Suppose I own a house inside the Lubbock city limits, and I’m interested in powering what I can through solar and wind. What do I need to do? Are there limitations to what I can do?
First thing is to move to a location where SPEC can be your utility provider! If you have read the previous questions and answers, you know what challenges Lubbock faces for using wind and solar.
There are large-scale successes of green energy in our region, such as wind farms around Sweetwater, the American Wind Power Center, and the LCU campus. What other large or small scale green energy success stories are there in our region?
Our region is one of the best in the U.S. for both wind and solar. I’m not as big of a fan of huge wind farms because of the nature of the energy they generate. It puts a huge load on our grid, which unfortunately wasn’t designed to handle the big up and down swings of voltage that a large group of turbines can generate. I do like what wind can do for the homeowner, business owner, manufacturing facility, or school. Solar energy, on the other hand, works best when the utility companies need help the most - during daylight hours when most of it’s customers are cranking up their air conditioners trying to stay cool. By offsetting this load with solar energy, we can help reduce the possibility of blackouts or brownouts. The utility company also has the opportunity to sign up more customers because there is more energy to go around. Solar is also more stable and consistent when it delivers energy, which is better for the health and sustainability of the grid in the long term.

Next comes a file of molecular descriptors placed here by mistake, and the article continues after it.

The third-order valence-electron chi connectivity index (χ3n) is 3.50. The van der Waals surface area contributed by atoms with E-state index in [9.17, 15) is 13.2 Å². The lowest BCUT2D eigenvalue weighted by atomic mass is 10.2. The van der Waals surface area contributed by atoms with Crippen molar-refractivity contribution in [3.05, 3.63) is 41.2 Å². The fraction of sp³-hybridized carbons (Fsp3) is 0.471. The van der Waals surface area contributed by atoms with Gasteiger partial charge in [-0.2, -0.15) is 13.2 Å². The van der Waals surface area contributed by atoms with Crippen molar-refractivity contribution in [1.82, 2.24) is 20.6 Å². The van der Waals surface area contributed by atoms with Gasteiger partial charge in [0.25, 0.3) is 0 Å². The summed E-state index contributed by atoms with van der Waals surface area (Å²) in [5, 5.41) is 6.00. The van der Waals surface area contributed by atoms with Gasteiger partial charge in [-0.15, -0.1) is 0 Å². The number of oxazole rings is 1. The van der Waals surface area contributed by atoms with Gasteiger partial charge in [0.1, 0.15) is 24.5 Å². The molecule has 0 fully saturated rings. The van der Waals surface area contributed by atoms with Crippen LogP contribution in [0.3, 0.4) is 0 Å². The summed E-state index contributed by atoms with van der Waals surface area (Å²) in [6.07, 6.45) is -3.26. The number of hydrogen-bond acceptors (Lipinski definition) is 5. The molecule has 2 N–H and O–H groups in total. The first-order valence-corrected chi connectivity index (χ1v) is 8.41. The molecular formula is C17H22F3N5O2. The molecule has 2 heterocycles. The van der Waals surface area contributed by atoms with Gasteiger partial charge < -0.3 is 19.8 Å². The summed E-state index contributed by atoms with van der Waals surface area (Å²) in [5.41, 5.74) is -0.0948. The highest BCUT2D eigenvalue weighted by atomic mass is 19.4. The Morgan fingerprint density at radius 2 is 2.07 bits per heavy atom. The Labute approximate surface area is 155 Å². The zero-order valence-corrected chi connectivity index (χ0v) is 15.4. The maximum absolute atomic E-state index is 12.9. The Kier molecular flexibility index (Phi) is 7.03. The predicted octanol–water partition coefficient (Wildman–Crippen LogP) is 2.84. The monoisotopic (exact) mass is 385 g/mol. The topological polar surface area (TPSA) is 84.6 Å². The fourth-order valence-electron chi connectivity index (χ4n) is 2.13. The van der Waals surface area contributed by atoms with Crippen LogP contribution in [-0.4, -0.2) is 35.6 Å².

What can ordinary citizens of Lubbock and the surrounding area do to advance the production of clean energy?
Protest! Make your voices heard! I have contacted the city council and they run when they see me coming. The citizens of Lubbock had one chance to stop this takeover in the courts and it is most likely too late to stop the legal process now. We can hope that the State of Texas will pass laws in the next session that will override the agreements between Xcel and LP&L. There was some really good legislation that simply did not make it to the floor for a vote in time before the last session ended. Don’t believe anything you hear from LP&L regarding this issue. They use the contract with Xcel as an excuse to not allow their customers to generate their own energy, and that’s sad. I simply don’t have the time or the resources to take on this challenge by myself. If the citizens of Lubbock would make a strong voice on this issue, perhaps we can make the utilities listen to us, their customers.
Incidentally, Cris will be speaking this Wednesday at an industry seminar titled: “The Solar Energy Course for Architects, Engineers, and Contractors” It’s $259.00 to attend, and you can contact Cris for details.
He has also said that he will check the discussion thread for any comments or questions that readers may have for him over the next few days, so ask away.
Thanks again to Cris for giving a wonderful interview!